Archive for February 2010

BeatBearing and more electronics!

February 20, 2010

The title should probably be the other way around as I’m going to mention the electronics bit first.  I am really trying to figure out exactly what I’m going to need for my proto-typing for my next personal deadline. It’s dawning on me that this is way out of my comfort-zone. I don’t know where to start. However, I have come across some friendly and mostly helpful people so far and I’m hoping that will continue to be the case.

Leon Barker (PhD Student at SCIRIA) will be in uni again doing workshops in a couple of weeks on Arduino circuits and the like (I hope!). I have looked up bits of info randomly here and there about equipment and materials that I may need for AC lighting manipulation (which is really dangerous and so I’m slightly scared) and I’m also trying to find some pressure sensitive mats. The ones at Maplin seem to be very basic and have a switch for an open or closed circuit. This means there can only be two states and therefore two conditions for me to work with. I guess this could potentially do the trick depending on how I set up the lighting. An alternative is to project light on to my work instead of illuminating it from behind. I think both could work. Maybe I’ll need to use both anyway. But that’s another thing I won’t know till I’ve tried it.

I can’t believe how much there is to think about! I’ve had to stall on the sculptural aspects of the work for now as I fear the electronics will take much longer and is a higher hurdle. I did find some interesting acrylic materials but none of these would be suitable for what I need. I also found many steel.aluminum suppliers and cutters but they are very industrial based and so charge huge amounts for bulk amounts (can’t afford it and don’t need that much anyway).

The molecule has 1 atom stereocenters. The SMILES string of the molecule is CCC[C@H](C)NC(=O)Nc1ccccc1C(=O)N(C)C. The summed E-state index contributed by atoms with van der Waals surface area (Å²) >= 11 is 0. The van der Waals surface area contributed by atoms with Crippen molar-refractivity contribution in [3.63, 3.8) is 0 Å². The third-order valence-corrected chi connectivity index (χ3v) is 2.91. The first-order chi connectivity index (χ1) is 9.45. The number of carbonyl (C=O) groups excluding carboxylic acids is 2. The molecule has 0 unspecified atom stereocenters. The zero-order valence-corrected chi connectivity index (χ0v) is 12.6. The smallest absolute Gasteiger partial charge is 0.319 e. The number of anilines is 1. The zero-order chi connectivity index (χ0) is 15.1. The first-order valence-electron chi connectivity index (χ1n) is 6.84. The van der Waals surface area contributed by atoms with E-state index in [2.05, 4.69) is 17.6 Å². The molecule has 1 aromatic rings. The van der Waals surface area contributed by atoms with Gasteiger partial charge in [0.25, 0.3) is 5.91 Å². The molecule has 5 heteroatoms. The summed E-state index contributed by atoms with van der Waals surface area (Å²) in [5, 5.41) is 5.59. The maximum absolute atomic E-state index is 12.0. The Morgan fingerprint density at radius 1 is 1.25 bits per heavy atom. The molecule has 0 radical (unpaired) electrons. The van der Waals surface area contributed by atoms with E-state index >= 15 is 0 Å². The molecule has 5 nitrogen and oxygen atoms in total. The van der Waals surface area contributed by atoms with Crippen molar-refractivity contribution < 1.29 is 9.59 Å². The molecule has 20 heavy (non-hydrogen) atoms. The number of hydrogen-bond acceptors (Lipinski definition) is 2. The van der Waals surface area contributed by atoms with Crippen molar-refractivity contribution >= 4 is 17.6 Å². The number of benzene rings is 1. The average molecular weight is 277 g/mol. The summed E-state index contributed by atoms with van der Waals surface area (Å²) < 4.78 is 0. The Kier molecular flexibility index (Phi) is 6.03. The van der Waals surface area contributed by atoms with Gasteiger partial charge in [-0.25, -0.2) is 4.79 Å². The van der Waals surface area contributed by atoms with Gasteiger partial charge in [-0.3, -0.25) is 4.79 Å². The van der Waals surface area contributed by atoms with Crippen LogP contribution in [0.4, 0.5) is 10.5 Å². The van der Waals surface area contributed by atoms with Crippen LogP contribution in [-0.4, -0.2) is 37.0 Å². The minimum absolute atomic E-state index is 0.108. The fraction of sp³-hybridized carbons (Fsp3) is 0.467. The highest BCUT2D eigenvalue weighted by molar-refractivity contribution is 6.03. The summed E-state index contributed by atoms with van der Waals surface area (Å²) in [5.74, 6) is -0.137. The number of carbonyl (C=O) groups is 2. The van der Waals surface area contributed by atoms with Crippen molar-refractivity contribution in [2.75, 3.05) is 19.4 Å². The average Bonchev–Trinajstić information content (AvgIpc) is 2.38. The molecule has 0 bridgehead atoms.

So anyway while looking up these things I came across Peter Bennett’s work on YouTube. He is a PhD student at the Sonic Arts Research Centre (SARC) at Queens University Belfast. His current work can be read about and viewed on this site: http://www.sarc.qub.ac.uk/~pbennett/index.htm But I really want you to see is this video which shows his BeatBearing project. You can figure out how it works just from watching:

The cool thing is Peter has used Arduino and Processing for BeatBearing and has made his code and methods available for others to re-construct and experiment with. More about this project can be read here: http://www.beatbearing.co.uk/index.html

And before I finish off this post here is another link to a video in which you can see Peter Bennett and Sean Toru’s Transparency in Digital Art installation. They’ve used processing as well as pressure sensitive mats to allow users to create and edit shapes projected onto the wall through their movement on the floor: http://www.youtube.com/watch?v=Yyc-zMKeI70

Hmmm – lots to think about!

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Kinetica Art Fair 2010

February 15, 2010